We only had about a half hour until we had to put the kids to bed, so I was curious to see what she could come up with in that limited amount of time, starting from scratch.
Once again, she started plopping raw material into place.
Very quickly, she started smoothing out the rough edges, and before long, the basic shape of a human head and torso began to take shape.
Once she had the basic shape of the head in place, she began shaving out concave areas to imply eye sockets, and drawing out the middle to form a nose. A basic face began to emerge. I was about half done with my chili at this point.
Next she began to work on lips. With just a few short strokes, she was able to establish the impression of a mouth.
For my part, I noticed something weird in my chili. After some consideration, I decided that it was a clump of cat hair. I took the chili to the kitchen, dumped it in the trash, and returned with a few pieces of apple that I had stolen from our one-year-old.
She added cheek bones, and spent some time shaping the cranium, giving her creation a less "alien" feel.
She then began smoothing out the neck and shoulders, giving shape to torso to indicate a bone structure beneath the surface.
Out of apple, I surveyed the room for snacks. Seeing a Goldfish cracker on the floor, I decided that it might have been dropped there by the one-year-old earlier in the day, so it was probably safe to eat.
My wife then added on a few bits of clay, and smoothed out the creases to give her woman arms. It was quickly decided that hands were beyond what she was willing to take on with her time constraints.
Also, I was wrong about the Goldfish. It was pretty old. But, having committed, I realized that I was going to have to either get up from the sofa to spit it out, or just swallow it. I'll give you two guesses as to what I decided to do. The answer is "I swallowed it".
With some twisting, tugging and and smoothing, my wife added more detail and worked on refining the existing features.
We were running out of time, which was a good thing, because I was out of ideas for snacks. I spent the remaining time using my tongue to dig old Goldfish clumps from my teeth.
When her time was up, this is what she had come up with:
At the end of round two, my mind was blown at what could be created with this tool. While my scraggly screenshots are unable to convey it, the sculpture she made was even more impressive when I put on the headset to examine it in 3D. Watching someone with some artistic talent work with this set of tools was amazingly entertaining. I wondered what my wife could create if she continued to work in this medium. I further wondered what she could create if she started using the zoom feature to add some fine detail (SculptrVR is capable of up to 10,000x zooming).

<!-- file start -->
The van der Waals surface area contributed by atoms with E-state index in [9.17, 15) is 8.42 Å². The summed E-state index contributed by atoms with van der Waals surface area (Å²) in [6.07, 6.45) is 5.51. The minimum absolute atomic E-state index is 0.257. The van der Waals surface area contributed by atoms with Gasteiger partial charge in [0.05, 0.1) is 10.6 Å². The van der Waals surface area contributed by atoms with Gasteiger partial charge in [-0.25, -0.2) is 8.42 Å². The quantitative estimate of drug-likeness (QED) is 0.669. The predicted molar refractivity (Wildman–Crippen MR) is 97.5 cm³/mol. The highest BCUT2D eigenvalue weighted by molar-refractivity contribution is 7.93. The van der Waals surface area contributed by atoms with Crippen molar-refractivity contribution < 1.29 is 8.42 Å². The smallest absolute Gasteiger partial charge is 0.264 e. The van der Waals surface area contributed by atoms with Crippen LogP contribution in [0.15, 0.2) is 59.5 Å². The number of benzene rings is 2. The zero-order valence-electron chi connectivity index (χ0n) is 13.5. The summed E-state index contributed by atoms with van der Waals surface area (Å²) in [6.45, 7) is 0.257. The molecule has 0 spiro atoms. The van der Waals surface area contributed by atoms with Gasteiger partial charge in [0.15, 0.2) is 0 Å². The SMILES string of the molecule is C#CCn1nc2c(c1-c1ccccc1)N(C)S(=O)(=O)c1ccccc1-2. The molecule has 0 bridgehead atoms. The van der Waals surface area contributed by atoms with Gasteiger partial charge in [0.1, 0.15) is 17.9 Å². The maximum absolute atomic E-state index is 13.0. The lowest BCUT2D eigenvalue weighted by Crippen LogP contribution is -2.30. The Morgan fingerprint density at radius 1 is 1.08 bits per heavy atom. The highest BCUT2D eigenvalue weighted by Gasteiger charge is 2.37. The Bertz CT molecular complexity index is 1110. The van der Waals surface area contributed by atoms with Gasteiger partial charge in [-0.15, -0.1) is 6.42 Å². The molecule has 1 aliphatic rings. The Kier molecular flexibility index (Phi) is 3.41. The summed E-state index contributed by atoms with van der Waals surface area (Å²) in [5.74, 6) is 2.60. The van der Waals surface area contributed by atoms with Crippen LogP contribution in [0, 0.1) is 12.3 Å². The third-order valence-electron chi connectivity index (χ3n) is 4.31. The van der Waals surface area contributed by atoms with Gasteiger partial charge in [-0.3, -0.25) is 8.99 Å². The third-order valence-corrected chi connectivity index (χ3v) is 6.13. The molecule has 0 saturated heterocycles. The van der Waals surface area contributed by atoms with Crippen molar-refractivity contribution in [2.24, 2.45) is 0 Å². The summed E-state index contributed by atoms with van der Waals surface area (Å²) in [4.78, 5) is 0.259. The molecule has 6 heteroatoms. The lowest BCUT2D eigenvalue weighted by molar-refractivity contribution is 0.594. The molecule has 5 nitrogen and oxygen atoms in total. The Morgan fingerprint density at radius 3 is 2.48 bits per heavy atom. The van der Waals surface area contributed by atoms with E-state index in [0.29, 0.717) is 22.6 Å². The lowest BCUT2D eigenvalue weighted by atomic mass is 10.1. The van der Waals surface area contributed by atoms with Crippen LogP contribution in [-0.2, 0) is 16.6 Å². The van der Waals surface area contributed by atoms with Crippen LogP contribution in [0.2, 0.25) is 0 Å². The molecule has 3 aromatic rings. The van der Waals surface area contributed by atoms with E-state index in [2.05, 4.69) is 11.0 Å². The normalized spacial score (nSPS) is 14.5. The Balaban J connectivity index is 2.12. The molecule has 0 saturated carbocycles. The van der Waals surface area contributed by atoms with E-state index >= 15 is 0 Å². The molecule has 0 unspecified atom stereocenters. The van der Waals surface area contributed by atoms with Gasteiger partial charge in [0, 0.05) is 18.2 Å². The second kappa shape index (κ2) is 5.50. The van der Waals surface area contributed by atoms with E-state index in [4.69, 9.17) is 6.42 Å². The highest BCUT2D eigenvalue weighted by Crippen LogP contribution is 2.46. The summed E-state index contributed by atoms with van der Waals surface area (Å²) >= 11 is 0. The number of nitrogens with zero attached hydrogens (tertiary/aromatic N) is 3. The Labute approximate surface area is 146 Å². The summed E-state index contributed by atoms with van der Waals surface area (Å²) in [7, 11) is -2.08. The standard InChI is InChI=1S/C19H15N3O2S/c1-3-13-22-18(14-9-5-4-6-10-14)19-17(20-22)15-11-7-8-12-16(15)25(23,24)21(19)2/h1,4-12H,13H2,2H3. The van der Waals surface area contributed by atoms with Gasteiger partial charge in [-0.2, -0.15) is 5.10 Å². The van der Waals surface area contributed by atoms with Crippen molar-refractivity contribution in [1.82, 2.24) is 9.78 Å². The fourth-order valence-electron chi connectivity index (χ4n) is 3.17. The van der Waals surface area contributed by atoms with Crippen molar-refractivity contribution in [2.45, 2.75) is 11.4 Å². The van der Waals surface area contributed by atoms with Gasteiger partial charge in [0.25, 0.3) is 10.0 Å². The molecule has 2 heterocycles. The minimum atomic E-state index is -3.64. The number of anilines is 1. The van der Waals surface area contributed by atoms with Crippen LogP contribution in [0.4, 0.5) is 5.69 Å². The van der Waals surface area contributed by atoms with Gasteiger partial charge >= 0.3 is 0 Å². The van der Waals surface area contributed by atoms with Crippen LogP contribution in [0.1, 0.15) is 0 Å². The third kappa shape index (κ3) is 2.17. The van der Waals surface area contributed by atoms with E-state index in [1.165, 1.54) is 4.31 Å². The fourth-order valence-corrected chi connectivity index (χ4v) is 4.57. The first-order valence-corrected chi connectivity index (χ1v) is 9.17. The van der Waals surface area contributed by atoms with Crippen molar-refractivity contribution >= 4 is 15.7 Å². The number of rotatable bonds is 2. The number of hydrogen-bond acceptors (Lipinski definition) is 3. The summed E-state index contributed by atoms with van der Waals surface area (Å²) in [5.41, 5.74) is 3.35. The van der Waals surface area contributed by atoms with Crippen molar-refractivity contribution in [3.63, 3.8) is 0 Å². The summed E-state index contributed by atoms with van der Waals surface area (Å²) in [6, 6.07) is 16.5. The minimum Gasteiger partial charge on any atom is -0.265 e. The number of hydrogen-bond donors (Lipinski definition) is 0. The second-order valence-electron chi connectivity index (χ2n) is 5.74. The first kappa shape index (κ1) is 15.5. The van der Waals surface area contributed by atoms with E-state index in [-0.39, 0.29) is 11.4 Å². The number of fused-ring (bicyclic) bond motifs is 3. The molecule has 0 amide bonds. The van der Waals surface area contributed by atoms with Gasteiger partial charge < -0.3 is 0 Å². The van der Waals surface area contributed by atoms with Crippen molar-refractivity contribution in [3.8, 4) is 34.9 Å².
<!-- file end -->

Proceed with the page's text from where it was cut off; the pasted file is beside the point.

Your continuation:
After an hour or so with SculptrVR, my wife once again declared this amazing tool/game "interesting" (this is high praise). She also mentioned that she might be interested in adding legs to her creation "next time", which I took as an indication that she found this medium to be worth at least some further exploration. She commented she enjoyed the cool feature that allowed her to just add more clay in the middle of creation, which made her more willing to experiment and make mistakes than she would be using real life materials.
SculptrVR is super cool.
My wife is super cool.
I don't have the slightest understanding of the act of "doing art".
Floor Goldfish are edible, but are not as fun to eat as Goldfish directly from the bag.
SculptrVR is available on the PlayStation Store for PS VR, and is also available on Oculus Rift, Google Daydream, Oculus GO, and Gear VR.
* The product in this article was sent to us by the developer/company.
Howdy. My name is Eric Hauter, and I am a 45-year-old dad with four kids, ranging in age from 1 through 17. During my non-existent spare time, I like to play a wide variety of games, including JRPGs, strategy and action games (with the occasional trip into the black hole of MMOs). I was an early adopter of PSVR (I had one delivered on release day), and I’ve enjoyed trying out the variety of games that have released since day one. I’m intrigued by the possibilities presented by VR multi-player, and I try almost every multi-player game that gets released.
My first system was a Commodore 64, and I’ve owned countless systems since then. I was a manager at a toy store for the release of PS1, PS2, N64 and Dreamcast, so my nostalgia that era of gaming runs pretty deep. Currently, I play on PS4, PSVR, PS Vita, 3DS, Wii U and a janky PC. While I lean towards Sony products, I don’t have any brand loyalty, and am perfectly willing to play game on other systems.
When I’m not playing games or wrangling my gaggle of children, I enjoy watching horror movies and doing all the other geeky activities one might expect.View Profile